I will be updating this post during the course of the day. Stay tuned.
This post is a continuation from yesterday’s posting concerning Tommy Robinson arrival in Helsinki and the “Seinäjoen arabikevät” documentary screening in a centrally located hotel auditorium.
UPDATE: Tommy just called me and confirmed that he was taken ill suddenly from a flu shot he took just a couple of days ago. He’s now regained his strength and will be conducting interviews today in the afternoon. He’ll be back, promise.
In the following video I explain, in part, what happened where Tommy’s much-anticipated participation is concerned:
As much as I can give out, Tommy truly took ill early in the morning, suffering from the flu or a bug of some kind and couldn’t join the screening of this Finnish documentary. That’s the truth, something of which I’ll come back to in a moment.
The documentary in question explores three different experiences/ points of views in the 2015-16 mass movement of mainly Muslim men coming from Iraq, Syria, and Afghanistan to Finland over the Swedish border, seeking both refugee and asylum status. The film begins with Antti-Jussi Hirsimäki questioning city officials in Seinäjoki in a town hall meeting, what kind of responsibility they’re taking concerning the safety and security of the people in regards to the mass number of mainly foreign men coming into their city.
In a very visible heated exchange Hirsimäki wants some kind, any kind really, assurances over his and many others’ concerns, something of which Seinäjoki city officials were completely ill-prepared to offer. They couldn’t, they were completely in the dark about who was entering the country and filling up their asylum/refugee facilities.
The film continues with the Finnish Red Cross director of the asylum facility who can be seen working with these people, getting them involved in local businesses, machine shops, cooking and visiting schools etc.. On the face of it the man comes across as a genuinely concerned individual who is operating under extreme pressures, both from within the facility and from outside it. I commend him for his humanitarianism.
However, he also is grossly naive and hence, ill-equipped to truly understand the mindset of the people he’s facilitating in that center. He’s obviously ignorant of Islam, falsely conflates “all religions” (there’s both good and in all religions and adherents) not considering for a moment that Islam, and the Muslim mindset by default is totally incompatible with Finnish/Western society.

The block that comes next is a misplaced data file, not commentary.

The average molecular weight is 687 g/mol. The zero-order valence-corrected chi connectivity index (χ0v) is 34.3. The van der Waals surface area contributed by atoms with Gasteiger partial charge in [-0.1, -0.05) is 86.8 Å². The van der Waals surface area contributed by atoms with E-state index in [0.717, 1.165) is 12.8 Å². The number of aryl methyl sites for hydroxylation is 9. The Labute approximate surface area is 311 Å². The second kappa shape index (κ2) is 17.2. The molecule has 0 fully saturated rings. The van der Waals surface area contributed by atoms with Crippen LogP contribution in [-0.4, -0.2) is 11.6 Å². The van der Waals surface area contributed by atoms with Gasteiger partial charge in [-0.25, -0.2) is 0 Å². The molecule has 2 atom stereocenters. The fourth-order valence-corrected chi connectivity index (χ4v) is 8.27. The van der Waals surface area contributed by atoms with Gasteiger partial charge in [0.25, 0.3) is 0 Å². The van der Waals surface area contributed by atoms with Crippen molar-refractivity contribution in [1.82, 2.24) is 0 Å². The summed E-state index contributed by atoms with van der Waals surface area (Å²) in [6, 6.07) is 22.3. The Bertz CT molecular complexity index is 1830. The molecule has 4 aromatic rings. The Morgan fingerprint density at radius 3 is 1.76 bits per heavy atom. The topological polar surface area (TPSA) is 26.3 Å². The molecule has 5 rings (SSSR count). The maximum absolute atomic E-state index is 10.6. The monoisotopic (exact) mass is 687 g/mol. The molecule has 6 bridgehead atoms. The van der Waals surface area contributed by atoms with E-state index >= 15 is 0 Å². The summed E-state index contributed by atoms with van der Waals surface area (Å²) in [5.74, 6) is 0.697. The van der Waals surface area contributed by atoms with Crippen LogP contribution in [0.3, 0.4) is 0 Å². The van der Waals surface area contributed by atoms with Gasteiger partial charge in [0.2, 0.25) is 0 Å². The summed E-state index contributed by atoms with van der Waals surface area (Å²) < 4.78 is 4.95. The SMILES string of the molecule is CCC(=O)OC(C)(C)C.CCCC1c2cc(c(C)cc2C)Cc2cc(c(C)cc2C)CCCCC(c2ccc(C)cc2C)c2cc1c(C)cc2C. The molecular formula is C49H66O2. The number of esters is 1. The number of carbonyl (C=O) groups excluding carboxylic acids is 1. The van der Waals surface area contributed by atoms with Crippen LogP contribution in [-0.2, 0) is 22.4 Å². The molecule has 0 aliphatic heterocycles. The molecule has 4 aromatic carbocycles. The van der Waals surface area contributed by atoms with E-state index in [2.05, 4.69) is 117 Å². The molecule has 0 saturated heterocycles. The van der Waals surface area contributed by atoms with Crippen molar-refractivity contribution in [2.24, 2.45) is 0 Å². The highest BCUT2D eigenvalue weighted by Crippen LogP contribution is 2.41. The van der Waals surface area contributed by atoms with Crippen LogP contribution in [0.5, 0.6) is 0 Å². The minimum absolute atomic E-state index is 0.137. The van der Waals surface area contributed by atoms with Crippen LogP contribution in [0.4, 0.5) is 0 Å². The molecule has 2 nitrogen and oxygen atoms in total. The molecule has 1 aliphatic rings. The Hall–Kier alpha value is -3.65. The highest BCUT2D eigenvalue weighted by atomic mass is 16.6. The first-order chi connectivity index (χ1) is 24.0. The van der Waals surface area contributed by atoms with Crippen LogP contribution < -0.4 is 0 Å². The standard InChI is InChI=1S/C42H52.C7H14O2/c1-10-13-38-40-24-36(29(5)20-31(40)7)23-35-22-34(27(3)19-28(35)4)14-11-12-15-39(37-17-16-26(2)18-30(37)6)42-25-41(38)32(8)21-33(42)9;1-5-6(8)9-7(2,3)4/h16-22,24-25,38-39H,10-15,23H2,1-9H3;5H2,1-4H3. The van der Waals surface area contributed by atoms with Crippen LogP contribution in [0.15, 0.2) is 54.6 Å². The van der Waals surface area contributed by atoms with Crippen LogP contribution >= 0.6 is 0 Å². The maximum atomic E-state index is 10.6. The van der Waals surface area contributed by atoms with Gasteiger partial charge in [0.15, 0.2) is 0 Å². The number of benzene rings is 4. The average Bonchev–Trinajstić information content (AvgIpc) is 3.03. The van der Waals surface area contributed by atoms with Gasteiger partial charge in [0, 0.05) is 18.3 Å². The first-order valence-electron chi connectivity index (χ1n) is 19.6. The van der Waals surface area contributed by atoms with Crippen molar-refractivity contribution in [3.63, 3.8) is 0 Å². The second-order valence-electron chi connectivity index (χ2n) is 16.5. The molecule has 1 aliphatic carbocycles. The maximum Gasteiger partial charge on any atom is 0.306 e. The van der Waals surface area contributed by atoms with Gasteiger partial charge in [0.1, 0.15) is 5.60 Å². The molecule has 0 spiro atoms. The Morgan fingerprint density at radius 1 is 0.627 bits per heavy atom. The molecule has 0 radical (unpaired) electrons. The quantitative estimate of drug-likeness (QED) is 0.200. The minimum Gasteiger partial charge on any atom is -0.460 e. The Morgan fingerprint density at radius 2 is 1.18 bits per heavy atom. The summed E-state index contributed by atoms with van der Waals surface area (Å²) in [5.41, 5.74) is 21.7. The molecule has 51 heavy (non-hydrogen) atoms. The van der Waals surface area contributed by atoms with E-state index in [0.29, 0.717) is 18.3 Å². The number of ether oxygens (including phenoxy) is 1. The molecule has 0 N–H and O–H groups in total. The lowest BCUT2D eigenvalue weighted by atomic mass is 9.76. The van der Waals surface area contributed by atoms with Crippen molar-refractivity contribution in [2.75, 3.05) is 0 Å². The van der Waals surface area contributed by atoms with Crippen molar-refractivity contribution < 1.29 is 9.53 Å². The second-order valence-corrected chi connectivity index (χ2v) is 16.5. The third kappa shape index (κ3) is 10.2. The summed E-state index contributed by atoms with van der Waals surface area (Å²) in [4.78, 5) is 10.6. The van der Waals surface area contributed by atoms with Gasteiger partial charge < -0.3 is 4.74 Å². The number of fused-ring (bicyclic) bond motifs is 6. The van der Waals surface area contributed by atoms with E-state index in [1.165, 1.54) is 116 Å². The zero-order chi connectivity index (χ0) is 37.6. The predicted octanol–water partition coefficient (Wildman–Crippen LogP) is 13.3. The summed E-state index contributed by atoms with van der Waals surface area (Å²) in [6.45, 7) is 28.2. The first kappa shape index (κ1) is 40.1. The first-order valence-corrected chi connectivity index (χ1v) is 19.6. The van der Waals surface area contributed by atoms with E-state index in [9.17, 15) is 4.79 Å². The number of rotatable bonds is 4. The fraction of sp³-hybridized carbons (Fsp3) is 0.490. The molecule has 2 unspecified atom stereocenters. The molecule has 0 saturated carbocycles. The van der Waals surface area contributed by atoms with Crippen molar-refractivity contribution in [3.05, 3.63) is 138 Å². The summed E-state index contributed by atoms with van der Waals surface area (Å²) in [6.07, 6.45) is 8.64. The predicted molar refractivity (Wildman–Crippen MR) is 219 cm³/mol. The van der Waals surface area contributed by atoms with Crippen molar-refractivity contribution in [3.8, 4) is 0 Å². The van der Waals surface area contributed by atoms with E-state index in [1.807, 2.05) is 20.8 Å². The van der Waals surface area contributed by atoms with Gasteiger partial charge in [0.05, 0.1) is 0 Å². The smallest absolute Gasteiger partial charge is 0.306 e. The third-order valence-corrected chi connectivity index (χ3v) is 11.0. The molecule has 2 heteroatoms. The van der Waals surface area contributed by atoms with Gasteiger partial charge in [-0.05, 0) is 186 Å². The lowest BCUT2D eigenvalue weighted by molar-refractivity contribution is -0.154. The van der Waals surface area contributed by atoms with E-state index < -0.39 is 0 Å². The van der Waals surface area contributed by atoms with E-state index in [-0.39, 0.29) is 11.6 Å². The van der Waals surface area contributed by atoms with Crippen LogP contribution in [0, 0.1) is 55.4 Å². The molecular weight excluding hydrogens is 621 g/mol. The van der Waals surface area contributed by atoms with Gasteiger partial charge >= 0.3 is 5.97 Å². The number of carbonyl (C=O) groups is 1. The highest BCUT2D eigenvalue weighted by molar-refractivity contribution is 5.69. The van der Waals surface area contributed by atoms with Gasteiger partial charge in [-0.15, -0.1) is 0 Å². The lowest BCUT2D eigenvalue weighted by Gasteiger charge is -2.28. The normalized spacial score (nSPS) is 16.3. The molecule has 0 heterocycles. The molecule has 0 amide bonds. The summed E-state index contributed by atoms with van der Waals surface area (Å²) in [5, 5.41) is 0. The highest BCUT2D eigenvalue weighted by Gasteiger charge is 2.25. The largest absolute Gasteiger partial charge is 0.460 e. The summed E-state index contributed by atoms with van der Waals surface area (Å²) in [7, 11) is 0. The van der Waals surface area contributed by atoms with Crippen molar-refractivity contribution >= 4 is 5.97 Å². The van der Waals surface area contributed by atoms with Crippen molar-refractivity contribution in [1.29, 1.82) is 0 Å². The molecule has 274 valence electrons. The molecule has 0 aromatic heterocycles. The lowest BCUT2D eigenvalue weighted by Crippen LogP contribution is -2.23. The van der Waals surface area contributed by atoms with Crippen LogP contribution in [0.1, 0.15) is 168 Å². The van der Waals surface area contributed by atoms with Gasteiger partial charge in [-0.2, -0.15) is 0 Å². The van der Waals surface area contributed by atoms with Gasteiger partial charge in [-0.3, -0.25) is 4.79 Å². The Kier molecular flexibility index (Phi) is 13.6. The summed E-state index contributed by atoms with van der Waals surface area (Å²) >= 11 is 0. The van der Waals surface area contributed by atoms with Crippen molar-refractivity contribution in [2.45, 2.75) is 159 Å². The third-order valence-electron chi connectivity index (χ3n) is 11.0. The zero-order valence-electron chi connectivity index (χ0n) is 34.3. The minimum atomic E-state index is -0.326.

The Muslim asylum seeker, Shihab, and Iraqi who faked his passport and claims that he’s being persecuted in Iraq, never explained at all why his family stayed in Iraq, and whether there are safe areas inside Iraq he can return to. Like an American in a witness protection program leaving one state (a portion of the country) to live in another. There are lots of Iraqis under pressure or risk, yet they stay put or move elsewhere inside Iraq. That’s never explored.
The film does include Mona Walter, a Somali living in Sweden who left Islam for Christianity, as well another ex-Muslim whose name escapes me, who has been critical of Islam as well. The never attack Muslims (why should they, they have family members who still are) but the ideology itself. I think that they were allowed to express their views in ways that you would read or hear from myself. It’s all about the ideology, which is by default, political in nature.
The overall feeling of the film is a real sense in trying to make sense of what happened, and of the mass immigration/Islamization debate in general, these are real concerns that people have, and they need to be both thoughtfully, and rationally discussed. Those who have opinions like myself, many of whom supported reform of Islam, now see things differently. It’s not because they have a particular ax to grind, but reject Islam apologetics, they no longer are convincing under the weight of empirical and scholarly evidence.